Early in his career, Jean-Michel Basquiat produced his ‘Anti-Product’ series of postcards, which he sold on the streets of New York City for $1 to $3 each. These cards were formed from Xerox prints of collages he created with paint, ink, found materials, and photographic portraits, which were mounted onto card stock and made to look like postcards.
As is demonstrated in ‘Anti-Product Baseball Card Product’, Basquiat’s cards represented the initial stages in his stylistic development. Referencing his influences such as Andy Warhol’s Pop prints and Robert Rauschenberg’s appropriation collages, Basquiat wittily interjected himself amongst these Modern art masters by literally plastering his own image on the cards.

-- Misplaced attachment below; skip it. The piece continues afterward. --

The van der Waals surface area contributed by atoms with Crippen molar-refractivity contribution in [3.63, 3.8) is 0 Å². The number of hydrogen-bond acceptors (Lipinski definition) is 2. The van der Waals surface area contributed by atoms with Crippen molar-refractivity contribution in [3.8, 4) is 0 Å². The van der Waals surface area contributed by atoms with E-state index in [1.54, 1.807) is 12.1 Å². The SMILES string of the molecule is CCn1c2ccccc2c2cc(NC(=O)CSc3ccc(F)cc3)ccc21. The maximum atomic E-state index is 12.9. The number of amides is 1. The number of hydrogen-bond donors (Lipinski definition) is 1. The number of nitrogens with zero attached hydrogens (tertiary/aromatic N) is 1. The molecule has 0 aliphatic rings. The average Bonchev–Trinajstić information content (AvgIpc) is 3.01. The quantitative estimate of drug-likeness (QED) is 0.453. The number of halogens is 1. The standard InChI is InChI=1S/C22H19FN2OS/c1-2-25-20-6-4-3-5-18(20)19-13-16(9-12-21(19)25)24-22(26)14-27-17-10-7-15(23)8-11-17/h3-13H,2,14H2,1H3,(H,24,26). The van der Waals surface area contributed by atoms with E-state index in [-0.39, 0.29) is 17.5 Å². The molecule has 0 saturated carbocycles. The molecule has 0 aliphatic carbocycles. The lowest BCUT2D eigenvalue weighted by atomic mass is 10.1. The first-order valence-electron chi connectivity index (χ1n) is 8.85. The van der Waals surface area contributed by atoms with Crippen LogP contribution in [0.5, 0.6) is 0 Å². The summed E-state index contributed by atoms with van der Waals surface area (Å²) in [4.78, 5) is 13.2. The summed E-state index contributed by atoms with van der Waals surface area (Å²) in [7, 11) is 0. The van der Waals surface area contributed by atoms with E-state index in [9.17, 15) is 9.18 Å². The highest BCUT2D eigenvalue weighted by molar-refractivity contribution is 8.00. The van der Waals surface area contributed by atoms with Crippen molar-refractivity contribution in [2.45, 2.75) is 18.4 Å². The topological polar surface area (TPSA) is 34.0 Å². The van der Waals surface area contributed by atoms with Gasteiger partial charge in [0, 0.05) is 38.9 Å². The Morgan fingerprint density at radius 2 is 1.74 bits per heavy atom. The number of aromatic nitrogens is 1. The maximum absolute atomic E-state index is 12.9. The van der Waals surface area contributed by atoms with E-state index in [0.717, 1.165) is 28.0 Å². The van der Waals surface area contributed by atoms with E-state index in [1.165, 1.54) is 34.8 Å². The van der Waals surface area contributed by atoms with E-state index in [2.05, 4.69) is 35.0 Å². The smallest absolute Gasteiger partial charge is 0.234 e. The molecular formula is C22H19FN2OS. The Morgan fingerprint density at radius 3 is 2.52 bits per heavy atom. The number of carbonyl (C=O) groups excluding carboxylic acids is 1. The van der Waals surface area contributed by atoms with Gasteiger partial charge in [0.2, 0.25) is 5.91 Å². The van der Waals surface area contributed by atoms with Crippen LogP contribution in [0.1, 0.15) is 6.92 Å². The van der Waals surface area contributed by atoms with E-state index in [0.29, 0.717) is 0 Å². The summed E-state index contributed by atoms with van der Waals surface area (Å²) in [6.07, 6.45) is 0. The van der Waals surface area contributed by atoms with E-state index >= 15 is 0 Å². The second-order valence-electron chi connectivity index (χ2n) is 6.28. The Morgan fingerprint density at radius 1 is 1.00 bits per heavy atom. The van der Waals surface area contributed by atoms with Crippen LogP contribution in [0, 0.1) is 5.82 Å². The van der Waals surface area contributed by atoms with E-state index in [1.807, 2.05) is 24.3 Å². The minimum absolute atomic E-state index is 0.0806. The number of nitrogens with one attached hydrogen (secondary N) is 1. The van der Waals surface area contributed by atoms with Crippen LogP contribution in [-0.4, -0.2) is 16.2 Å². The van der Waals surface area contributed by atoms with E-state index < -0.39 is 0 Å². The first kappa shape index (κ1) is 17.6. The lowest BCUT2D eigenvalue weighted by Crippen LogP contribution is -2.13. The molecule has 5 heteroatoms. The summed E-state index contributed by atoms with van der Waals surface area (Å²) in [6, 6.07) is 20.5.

Calling them ‘Anti-Product’ cards and passing them out to people in the art word, Basquiat found a way to advance his position and insert his alternative vision in the New York art scene.
These cards are extremely rare as most were given to friends and very few have survived.